Hydrotherapy for dogs in Ireland

Hydrotherapy is a novel and effective way for dogs to exercise

This week on Ireland AM, we took a different angle to “Pet Project Slimdown”, looking into hydrotherapy for dogs. Along with my own dog Finzi, and our slimming-down dog Gizmo, we visited the Canine Country Club in County Kildare, to attend a session at the Canine Rehabilitation and Hydrotherapy Centre.

Hydrotherapy has been used as part of rehabilitation programmes for humans for many years and has also been used to help racehorses to recover from sports injuries. Dogs are the latest group of patients to be introduced to hydrotherapy: swimming is good exercise for all animals with joint problems. A dog’s natural buoyancy supports the weight of the body, allowing strenuous, muscle-building exercise without over-stressing the joints. Up until now, swimming was only possible in ways that could be found by individual owners. A dog might swim in the sea, or in a local river. Exceptionally, an owner might have had access to some type of human swimming pool that could be used for their pet.

Over the past decade, several centres offering hydrotherapy for dogs have been opened in Ireland: the one that we visited has the largest pool, as well as an underwater treadmill. There are many uses for hydrotherapy. Some dogs visit for treatment for joint problems, while others who have specific muscle and tendon injuries. There are also patients who are rehabilitating after serious injuries or major operations. And there are some very old animals who are just unable to manage normal exercise on land. Finally, hydrotherapy is useful as an extra type of exercise for obese pets that are trying to lose weight.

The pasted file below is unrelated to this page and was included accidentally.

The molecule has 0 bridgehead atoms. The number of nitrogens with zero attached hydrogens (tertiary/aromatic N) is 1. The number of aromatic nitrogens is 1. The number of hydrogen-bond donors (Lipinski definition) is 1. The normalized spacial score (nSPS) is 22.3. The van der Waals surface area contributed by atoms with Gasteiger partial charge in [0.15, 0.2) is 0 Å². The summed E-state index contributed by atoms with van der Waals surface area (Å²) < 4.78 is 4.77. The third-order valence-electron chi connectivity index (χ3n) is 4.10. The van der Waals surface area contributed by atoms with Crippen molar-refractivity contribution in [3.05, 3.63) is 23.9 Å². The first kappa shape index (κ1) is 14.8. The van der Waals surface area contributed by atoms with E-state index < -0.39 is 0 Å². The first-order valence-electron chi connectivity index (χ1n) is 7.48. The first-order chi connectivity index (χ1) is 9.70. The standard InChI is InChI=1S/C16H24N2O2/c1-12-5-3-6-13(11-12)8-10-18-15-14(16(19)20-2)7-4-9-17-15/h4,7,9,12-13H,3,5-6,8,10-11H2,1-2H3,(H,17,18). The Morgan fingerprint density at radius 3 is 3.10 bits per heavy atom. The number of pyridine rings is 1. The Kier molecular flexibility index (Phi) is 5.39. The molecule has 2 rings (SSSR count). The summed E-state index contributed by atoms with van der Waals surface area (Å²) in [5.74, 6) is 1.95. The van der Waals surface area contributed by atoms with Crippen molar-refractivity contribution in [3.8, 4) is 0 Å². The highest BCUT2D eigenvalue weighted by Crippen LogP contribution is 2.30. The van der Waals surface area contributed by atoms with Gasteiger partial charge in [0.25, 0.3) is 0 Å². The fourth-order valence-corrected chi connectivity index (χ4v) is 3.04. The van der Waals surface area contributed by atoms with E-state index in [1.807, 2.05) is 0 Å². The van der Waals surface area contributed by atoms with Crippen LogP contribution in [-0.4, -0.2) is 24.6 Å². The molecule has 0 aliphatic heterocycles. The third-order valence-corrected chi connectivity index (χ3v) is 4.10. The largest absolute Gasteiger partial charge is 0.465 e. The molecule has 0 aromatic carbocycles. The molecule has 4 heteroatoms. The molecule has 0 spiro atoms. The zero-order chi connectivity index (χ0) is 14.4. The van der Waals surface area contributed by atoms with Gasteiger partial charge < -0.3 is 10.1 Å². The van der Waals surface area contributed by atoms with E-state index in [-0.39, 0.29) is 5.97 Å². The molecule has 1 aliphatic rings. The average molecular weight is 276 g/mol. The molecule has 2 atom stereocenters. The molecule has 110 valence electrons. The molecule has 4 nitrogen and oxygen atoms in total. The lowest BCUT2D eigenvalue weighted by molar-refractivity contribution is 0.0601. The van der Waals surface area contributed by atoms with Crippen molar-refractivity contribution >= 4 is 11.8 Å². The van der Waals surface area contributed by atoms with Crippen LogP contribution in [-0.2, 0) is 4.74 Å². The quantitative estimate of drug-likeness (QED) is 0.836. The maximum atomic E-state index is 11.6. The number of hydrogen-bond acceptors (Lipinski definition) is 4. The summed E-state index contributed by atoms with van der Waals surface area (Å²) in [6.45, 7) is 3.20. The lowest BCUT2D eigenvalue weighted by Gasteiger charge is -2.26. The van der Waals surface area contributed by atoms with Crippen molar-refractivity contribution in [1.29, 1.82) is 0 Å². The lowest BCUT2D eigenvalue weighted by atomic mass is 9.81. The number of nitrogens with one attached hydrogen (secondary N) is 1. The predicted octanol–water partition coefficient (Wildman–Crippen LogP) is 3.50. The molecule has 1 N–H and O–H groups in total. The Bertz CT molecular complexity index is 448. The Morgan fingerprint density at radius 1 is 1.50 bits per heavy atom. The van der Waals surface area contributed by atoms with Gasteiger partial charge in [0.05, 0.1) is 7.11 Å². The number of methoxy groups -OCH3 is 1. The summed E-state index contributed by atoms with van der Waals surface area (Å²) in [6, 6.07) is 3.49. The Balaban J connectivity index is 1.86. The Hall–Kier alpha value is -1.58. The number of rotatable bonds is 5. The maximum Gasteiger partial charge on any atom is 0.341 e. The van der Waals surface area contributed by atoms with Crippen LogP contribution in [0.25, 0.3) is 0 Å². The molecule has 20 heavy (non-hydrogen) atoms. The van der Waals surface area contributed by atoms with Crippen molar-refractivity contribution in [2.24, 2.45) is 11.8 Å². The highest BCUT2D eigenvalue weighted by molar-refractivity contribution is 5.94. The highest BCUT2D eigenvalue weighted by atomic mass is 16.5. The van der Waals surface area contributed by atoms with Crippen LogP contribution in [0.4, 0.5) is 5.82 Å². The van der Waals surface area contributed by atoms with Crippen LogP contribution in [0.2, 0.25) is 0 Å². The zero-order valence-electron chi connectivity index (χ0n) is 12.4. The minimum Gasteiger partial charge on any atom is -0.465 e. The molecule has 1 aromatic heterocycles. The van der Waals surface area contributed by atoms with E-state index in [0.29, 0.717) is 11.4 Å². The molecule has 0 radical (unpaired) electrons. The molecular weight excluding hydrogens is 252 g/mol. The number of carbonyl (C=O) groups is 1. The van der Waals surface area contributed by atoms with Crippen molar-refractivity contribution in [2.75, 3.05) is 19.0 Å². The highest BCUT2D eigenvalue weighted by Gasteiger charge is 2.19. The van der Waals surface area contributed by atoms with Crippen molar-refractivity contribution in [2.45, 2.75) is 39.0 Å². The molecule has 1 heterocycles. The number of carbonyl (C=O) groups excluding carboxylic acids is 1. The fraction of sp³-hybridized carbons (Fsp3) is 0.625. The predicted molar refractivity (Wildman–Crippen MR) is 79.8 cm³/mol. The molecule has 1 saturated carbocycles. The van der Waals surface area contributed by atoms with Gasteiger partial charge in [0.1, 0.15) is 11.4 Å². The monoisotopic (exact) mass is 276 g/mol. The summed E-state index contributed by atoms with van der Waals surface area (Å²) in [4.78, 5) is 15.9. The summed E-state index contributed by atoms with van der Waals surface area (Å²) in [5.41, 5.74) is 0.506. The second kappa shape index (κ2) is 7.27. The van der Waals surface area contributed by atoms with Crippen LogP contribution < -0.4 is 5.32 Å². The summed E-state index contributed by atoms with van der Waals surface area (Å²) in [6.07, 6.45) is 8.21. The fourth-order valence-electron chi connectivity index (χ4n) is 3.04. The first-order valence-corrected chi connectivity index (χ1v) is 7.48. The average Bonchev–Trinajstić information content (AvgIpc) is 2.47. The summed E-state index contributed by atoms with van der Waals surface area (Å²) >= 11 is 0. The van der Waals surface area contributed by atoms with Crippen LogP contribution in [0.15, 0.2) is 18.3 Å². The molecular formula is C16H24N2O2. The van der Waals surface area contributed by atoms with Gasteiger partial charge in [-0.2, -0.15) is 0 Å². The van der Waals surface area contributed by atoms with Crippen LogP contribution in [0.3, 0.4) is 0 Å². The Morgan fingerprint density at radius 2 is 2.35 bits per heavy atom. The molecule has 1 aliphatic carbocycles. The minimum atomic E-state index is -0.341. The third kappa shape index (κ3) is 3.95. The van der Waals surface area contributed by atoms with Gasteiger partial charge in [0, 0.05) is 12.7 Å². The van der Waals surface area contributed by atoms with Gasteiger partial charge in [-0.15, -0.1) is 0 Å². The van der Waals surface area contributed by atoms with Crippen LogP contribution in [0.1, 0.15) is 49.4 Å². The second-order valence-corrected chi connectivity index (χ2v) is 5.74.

Hydrotherapy for dogs allows exercise in a controlled way, letting the muscles work whilst the body weight is supported by water, which is an excellent way of building muscle strength and endurance. There are a range of beneficial effects, including pain relief and improved range of movement of the joints. The exercise also improves cardiovascular fitness, just as it does for humans.

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